US and European Stocks continue to range-trade. As we have written, this may continue for some considerable time to come and price movement will typically consist of:
- Moves, both upward and downward that may be sharp. These are mini-trends that may last for some days or a few weeks
- Erratic behaviour within these mini trends that will produce some wide-ranging days - commentators will write about 'the return of volatility' but it will be short-lived
- Compressions will continue to appear, at both weekly and daily scales. Price ranges will tend to increase after these signals but it won't lead to anything more than another mini-trend
- The range may itself become erratic and loosely-defined. There may not be clear boundaries at the high and low ends but any 'range extension' in which prices shoot through a previous high or low will be a trap for the unwary
This must be set against some risk that these ranges will break earlier than we anticipate - see the US section below
In these circumstances, successful trading will require nimble responses and a willingness to take profits instead of hanging on in the hope of greater gain. We advised buying Japanese and Swiss stocks in the July 5th edition which both have decent profits - don't let them escape, even though prices are not yet obviously at the high end of the ranges.
Not all markets will conform exactly to this template - some will have trends, but these will be more like 'sloping ranges' or 'shallow channels'. For example, France seems to have the potential to make new highs, as shown in the last chart below, but this will probably not lead to a steeper rise.
There have been some more compression signals, both in the main Eurostoxx index and a Dow version of the German equity index (and others, not shown):
The situation in US markets is similar, where compressions have recurred within the range. There have been a lot more recently in some indices - see the NYSE composite in the last chart as an example - which could be a warning that the range is not as safe as we think:
We will comment further on this as more evidence comes in - for now, keep range-trading.
Asia - China
We took a more bearish view of the prospects for Chinese Asia when a weekly-scale compression formed in a Hong Kong index and broke lower - this is how bear markets start, we said in the June 20th edition. Next, we reported a daily-scale bottom extension that ended that bear view (for now) in the 28th June edition. There have since been weekly-scale bottom extensions. so it seems that the China market will continue to hold and may rally for a while longer - these signals typically have a shelf life of three or four months. Bottom extensions are our single most reliable signal, so a stronger bounce is possible from hereabouts but the market will have great difficulty pushing up through the levels of that Hong Kong compression, which starts about 4% above current levels. On balance, we think that China is in the grip of a bear market and so it is premature to buy for anything other than temporary trading chances - the danger lies to the downside.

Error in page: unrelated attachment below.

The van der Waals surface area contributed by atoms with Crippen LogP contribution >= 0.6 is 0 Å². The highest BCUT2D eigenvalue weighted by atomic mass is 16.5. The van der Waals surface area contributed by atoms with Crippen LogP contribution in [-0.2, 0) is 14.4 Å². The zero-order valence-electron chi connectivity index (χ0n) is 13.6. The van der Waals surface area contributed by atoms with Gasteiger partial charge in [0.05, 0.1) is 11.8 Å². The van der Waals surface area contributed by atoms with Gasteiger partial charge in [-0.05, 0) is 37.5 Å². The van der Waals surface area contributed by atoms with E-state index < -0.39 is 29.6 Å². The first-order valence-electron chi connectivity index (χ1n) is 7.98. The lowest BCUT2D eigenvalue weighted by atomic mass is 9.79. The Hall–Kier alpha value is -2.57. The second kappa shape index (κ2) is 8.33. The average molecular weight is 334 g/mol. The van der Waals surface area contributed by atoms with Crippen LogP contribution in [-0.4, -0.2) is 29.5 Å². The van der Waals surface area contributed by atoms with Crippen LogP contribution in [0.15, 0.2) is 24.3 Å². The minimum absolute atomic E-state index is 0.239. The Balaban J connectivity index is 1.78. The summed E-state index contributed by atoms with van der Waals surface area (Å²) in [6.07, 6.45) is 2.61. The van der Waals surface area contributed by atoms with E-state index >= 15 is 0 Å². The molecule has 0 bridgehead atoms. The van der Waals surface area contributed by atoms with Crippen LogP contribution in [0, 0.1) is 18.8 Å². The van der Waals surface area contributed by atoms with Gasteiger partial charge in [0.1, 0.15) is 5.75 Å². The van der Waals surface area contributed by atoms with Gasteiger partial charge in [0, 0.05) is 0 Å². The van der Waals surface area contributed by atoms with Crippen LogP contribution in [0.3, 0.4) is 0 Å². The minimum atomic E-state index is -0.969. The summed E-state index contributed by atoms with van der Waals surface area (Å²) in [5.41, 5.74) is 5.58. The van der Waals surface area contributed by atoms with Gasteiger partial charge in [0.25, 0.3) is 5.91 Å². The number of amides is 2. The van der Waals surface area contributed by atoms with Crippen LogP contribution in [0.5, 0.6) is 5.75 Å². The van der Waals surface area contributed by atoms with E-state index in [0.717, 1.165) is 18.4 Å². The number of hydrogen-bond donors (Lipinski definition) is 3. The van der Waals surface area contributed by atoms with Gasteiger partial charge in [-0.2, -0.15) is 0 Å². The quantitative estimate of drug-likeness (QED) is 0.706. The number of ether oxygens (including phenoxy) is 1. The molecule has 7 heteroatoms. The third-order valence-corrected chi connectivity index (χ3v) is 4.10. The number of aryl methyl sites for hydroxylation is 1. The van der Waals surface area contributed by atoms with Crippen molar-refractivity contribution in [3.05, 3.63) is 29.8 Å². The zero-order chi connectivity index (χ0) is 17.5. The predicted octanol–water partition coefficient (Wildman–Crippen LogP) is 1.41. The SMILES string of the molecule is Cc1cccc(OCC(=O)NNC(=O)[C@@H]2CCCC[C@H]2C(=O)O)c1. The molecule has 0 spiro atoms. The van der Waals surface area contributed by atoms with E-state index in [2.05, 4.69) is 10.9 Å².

Asia - Japan
Japan has range-traded for even longer than the US. The bull market ended in November and an erratic range started then and continues today. There are no current weekly or monthly signals that would provide any medium or long-term clues so we remain tactically inclined. Out last advice was to buy it when in support (see second chart, below) as a safer alternative than buying China and that trade now has 1000 Nikkei points profit. It seems sensible to take it (as we always advise in a trading range) and wait.
Elsewhere, there has been a weekly-scale compression in Wheat. We have been bullishly inclined toward Corn and Soybeans since seeing some bottom extensions in those futures markets last month but this is the first signal in wheat. We write from time to time about the parallel growth in demand (more and more mouths to feed) and the growth in crop size (more CO2) and it is worth remarking again that the growth in demand is 'solid' yet the growth in supply is still dependent on the vagaries of the weather. The crops are in fair shape (we read) so leaving little room for a shortfall at any near time in the future and the market has focussed on the trade wars that we think are actually not going to happen. We will write on that point soon. That has pushed prices down across the board and yet the net world supply vs demand equation is unaltered by this. Some soybeans may go from Brazil to China instead of from Illinois but the world will consume the same amount.
We suspect that there will be a sharp rebound in grain prices soon and we watch for clues as to when we should 'jump in'. The chart:
All signals courtesy of software supplied by our friends at Parallax Financial Research www.pfr.com